Defendant physician cannot be compelled to give expert opinion of other healthcare provider’s care.

In a recent HCLA case, the Tennessee Supreme Court held that “a defendant healthcare provider cannot be compelled to provide expert opinion testimony about another defendant provider’s standard of care or deviation from that standard.”

In Borngne ex rel. Hyter v. Chattanooga-Hamilton County Hospital Authority, — S.W.3d —, No. E2020-00158-SC-R11-CV (Tenn. May 23, 2023), plaintiff filed a healthcare liability action against multiple defendants, including the midwife who was overseeing her birth and the midwife’s supervising physician, Dr. Seeber. Plaintiff suffered permanent brain damage and was severely debilitated by injuries received during the birth. During the supervising physician’s deposition, plaintiff’s counsel questioned him about what his expectations of the midwife would be in hypothetical situations, when the mother’s condition became concerning, and other questions related to the standard of care for the midwife, all of which the physician’s attorney instructed him not to answer.

Plaintiff filed a “motion to compel Dr. Seeber to testify concerning [the midwife’s] performance prior to his arrival,” which the trial court denied. The Court of Appeals, however, reversed the trial court and ruled that “the trial court erred by refusing to order Dr. Seeber to answer the questions at issue in his deposition.” In this appeal to the Supreme Court, the judgment of the trial court denying the motion to compel was affirmed.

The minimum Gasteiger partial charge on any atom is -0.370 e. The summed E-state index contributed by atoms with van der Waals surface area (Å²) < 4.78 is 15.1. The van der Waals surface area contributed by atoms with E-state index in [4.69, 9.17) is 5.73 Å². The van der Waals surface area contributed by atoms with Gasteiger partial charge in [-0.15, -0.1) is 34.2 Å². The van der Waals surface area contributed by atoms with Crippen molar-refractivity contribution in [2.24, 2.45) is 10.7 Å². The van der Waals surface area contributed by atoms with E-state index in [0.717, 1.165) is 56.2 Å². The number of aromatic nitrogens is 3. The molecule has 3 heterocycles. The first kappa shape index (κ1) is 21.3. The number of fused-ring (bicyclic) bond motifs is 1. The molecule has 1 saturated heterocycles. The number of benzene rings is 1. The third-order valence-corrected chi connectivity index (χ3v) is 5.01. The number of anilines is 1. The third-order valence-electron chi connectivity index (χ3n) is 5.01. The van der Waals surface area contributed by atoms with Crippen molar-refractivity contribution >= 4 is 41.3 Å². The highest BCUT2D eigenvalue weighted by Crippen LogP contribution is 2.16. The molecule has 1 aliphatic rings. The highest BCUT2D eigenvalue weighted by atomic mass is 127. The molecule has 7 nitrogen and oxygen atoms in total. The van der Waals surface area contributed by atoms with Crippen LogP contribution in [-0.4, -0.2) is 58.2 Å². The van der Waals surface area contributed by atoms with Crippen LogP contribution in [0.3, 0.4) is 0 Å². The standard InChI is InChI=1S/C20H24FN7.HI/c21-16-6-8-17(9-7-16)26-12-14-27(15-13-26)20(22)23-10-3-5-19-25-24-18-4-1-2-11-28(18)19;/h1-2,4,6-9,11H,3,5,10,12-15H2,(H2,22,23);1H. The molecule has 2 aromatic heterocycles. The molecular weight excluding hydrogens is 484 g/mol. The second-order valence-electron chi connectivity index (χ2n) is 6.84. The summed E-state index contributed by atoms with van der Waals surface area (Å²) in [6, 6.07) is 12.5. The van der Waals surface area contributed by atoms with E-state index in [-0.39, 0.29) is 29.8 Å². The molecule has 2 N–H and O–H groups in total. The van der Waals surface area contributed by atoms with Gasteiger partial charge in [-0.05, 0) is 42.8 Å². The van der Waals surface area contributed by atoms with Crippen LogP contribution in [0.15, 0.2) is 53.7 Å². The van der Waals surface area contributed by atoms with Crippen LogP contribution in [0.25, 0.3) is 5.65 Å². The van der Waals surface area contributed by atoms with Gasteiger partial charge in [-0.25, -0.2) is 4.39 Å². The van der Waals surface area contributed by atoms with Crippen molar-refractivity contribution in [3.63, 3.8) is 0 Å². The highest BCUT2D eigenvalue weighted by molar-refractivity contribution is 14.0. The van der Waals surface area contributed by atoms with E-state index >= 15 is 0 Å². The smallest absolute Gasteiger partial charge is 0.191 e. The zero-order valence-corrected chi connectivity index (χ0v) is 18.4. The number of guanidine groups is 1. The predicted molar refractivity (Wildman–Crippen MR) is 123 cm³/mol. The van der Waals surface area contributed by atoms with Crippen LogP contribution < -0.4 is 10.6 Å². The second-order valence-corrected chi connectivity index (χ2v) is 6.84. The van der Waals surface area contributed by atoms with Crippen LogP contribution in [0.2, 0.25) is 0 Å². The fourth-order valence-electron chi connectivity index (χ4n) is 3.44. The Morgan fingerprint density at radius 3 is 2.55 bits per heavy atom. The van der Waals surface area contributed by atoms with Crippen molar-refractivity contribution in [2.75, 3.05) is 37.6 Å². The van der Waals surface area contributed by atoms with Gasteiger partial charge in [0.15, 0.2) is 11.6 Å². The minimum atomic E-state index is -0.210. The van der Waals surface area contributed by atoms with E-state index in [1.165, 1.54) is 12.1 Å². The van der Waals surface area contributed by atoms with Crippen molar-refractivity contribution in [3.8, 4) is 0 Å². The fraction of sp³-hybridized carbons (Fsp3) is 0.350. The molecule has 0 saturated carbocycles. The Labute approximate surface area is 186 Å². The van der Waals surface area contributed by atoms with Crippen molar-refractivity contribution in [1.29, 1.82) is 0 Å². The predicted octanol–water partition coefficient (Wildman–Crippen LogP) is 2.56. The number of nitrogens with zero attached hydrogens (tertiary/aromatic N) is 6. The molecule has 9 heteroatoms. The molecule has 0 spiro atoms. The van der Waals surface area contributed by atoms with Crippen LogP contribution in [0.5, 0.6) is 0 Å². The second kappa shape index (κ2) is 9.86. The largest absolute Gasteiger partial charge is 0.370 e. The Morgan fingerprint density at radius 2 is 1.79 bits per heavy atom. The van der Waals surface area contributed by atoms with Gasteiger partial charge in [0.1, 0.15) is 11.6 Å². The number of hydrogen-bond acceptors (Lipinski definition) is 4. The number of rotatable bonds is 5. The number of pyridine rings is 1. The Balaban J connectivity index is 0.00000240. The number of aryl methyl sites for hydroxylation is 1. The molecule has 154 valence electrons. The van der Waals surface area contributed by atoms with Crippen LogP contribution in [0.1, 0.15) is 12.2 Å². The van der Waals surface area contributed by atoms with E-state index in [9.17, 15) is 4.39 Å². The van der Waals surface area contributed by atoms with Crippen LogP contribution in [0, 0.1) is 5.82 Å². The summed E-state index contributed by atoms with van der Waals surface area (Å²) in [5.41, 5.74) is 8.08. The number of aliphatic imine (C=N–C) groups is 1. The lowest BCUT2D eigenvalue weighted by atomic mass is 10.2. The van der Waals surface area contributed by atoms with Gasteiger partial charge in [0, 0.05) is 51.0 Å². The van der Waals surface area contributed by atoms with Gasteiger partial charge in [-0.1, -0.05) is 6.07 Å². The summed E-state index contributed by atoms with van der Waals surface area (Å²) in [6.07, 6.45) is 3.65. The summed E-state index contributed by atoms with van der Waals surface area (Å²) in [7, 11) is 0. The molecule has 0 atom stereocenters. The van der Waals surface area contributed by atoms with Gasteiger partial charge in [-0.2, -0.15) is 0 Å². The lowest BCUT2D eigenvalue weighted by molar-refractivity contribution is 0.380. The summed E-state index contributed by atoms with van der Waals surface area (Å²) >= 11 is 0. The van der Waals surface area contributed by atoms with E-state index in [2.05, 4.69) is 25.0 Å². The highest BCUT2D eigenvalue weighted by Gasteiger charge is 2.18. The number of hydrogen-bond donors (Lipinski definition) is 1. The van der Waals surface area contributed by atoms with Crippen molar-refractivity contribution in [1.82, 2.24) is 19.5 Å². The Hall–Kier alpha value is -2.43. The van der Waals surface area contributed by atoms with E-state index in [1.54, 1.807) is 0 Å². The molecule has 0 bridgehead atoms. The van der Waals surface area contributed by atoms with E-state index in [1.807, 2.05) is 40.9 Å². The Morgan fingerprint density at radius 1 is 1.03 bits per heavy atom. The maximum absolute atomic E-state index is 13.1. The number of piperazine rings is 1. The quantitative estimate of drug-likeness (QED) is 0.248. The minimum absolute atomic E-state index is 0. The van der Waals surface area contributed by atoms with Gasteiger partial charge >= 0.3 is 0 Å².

In a matter of first impression, defendants were asking the Tennessee Supreme Court “to recognize for the first time that a defendant physician may refuse to give his or her expert opinion as to certain matters in a healthcare liability action.” In denying the motion to compel, the trial court had cited Lewis v. Brooks, 66 S.W.3d 883 (Tenn. Ct. App. 2001), in which the Court of Appeals did not require defendant doctors to testify about their opinions regarding the other defendant doctor. When reversing the trial court in this case, however, the Court of Appeals had relied on a different Court of Appeals case (Waterman v. Damp, No. M2005-01265-COA-R3-CV, 2006 WL 2872432 (Tenn. Ct. App. 2006)) to find that the physician could be compelled to testify because the midwife was in a “subordinate role,”  and compelling the physician to testify about the “conduct of his supervisee…would be more akin to compelling him to testify as to his own conduct[.]” Ultimately, the Supreme Court agreed with the trial court’s analysis and the reasoning in the Lewis decision, stating that “an expert, even a party defendant, may not be compelled to give his or her expert opinion because a private litigant is simply not entitled to a healthcare professional’s expert views.”

The Court looked to the Wisconsin Supreme Court, which had found a similar privilege to exist in that state. Pointing to Tennessee Rule of Evidence 706(a), the Supreme Court noted that even the court cannot appoint an expert unless the “witness consents to act.” The Court wrote that “a consent requirement for court-appointed experts necessarily implies a broader privilege,” and that “it makes little if any sense to conclude that a litigant has greater rights than a court with respect to obtaining testimony from experts.” (internal citation omitted). The Court therefore found that Tennessee Rule of 706(a) provided grounds for the privilege.